I’ve just returned from more than two weeks in Nova Scotia. It was a wonderful trip as I tried (admittedly, with only limited success) to disconnect from the flash points that populate our daily headlines while immersing myself in the beauties of nature and the blessings of family. I also intended to step back and measure, through the filter of observing from foreign soil, how we are doing as a society.
There was a time when you could go away to the mountains or the seashore for a couple weeks in the middle of the summer and nothing much seemed to happen. “Slow news day” was the common refrain as feature stories of nursing home innovations or summer craft ideas dominated the headlines. But a quick review of the past several days indicates that those “lazy, hazy, crazy days of summer” may be gone forever. Now, it seems we are intent upon cramming more and more significant issues into ever-shorter news cycles.
So, how are we doing?
Internationally, while I was enjoying some mouth-watering blueberries and witnessing a spectacular sunrise or two, North Korea launched a new round of short-range missiles, tension with Iran continued to increase and new hostilities between India and Pakistan erupted over Kashmir, a central sticking point in the ongoing tinderbox between those two countries.
But it was the news generated on the domestic front that perhaps best answered my mid-summer question—and not in a positive way.
First, there was extended hand-wringing (on all sides) about Robert Mueller’s testimony and what his words meant about Russian influence in our 2016 election, the role of Donald Trump’s supporters in meddling by a foreign adversary and how we protect the integrity of our voting process in future elections.
Two weeks ago, the country shifted focus to its obsession with the second round of debates among Democratic Presidential candidates—(who won, who lost, who cares?).
Meanwhile, President Trump escalated his invective against “the squad” (see my pre-vacation post, here) at a campaign-style rally in North Carolina which prompted “Send Her Back” chants from the audience and a Presidential smirk in response.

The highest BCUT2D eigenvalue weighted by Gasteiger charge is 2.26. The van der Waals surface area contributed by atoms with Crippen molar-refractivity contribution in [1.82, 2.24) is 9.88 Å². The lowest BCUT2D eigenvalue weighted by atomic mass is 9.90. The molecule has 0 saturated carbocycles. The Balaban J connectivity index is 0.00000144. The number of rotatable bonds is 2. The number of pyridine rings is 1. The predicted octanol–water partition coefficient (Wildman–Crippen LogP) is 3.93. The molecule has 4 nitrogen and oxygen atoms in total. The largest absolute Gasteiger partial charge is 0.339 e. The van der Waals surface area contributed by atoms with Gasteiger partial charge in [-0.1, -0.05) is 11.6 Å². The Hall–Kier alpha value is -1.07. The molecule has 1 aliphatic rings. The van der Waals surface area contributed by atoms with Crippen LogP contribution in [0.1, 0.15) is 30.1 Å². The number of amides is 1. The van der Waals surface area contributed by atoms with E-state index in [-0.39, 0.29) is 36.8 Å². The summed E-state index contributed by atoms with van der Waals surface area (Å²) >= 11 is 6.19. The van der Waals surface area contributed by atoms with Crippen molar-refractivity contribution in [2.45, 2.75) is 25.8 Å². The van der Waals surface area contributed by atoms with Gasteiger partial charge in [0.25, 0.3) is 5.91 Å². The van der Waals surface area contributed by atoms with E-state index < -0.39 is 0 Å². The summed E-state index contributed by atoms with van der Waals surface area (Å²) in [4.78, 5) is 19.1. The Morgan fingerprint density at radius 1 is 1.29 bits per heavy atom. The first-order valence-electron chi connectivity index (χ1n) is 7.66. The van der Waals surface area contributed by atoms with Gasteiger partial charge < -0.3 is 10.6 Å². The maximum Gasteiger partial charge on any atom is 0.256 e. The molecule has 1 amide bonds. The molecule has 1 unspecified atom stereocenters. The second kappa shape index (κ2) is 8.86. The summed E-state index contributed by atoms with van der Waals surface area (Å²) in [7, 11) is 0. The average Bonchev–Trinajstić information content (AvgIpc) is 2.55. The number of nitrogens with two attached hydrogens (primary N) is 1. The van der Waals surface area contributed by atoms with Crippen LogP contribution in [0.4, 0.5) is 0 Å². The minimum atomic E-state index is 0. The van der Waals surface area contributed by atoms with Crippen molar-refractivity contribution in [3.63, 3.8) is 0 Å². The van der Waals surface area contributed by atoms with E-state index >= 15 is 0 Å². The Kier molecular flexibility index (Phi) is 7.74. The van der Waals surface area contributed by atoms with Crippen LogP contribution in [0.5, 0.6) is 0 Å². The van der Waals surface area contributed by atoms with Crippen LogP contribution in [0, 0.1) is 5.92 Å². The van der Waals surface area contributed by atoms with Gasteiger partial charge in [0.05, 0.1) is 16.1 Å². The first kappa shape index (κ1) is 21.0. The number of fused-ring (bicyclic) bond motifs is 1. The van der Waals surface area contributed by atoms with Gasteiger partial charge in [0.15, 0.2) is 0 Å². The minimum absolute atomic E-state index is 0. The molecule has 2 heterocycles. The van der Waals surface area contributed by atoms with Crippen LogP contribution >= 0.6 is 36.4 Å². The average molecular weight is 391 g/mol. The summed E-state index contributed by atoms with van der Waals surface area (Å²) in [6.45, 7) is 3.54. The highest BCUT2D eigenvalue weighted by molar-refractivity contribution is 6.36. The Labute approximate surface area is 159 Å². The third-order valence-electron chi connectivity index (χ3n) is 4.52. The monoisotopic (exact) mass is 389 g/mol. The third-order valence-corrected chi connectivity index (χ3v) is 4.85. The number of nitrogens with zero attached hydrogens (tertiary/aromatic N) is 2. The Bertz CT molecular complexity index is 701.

Congressman Elijah Cummings and the entire city of Baltimore became the next targets of the President’s racist rants, intensifying the conversation about the President’s fitness for office amidst his continued hostility towards those he considers “other.”
And, after a brief respite to commemorate the 50th anniversary of landing on the moon, we were again assaulted by mass shootings in El Paso and Dayton: more than 30 people killed and dozens injured. The El Paso shooting evoked the issue of white nationalist domestic terrorism and the role of the President’s hateful rhetoric as a catalyst for the carnage. Trump’s condemnation was tepid at best; and he refused to take any blame for the recurring violence throughout the land.
Meanwhile, the humanitarian tragedy at the border continued unabated; and on the first day of school, more than 600 ICE agents descended on small cities and towns in Mississippi to round-up hundreds of undocumented workers. Reportedly, the administration made no provisions for children who would return from class to empty households, in yet another example of a policy devoid of empathy and overflowing with cruelty.
Welcome to the summer.
How are we doing? I invite you to be the judge. For me, this quick review is enough to make me want to return to Nova Scotia, have some sumptuous scallops, feel the salty wind on my face and watch the sunrise until this long distressing nightmare is over.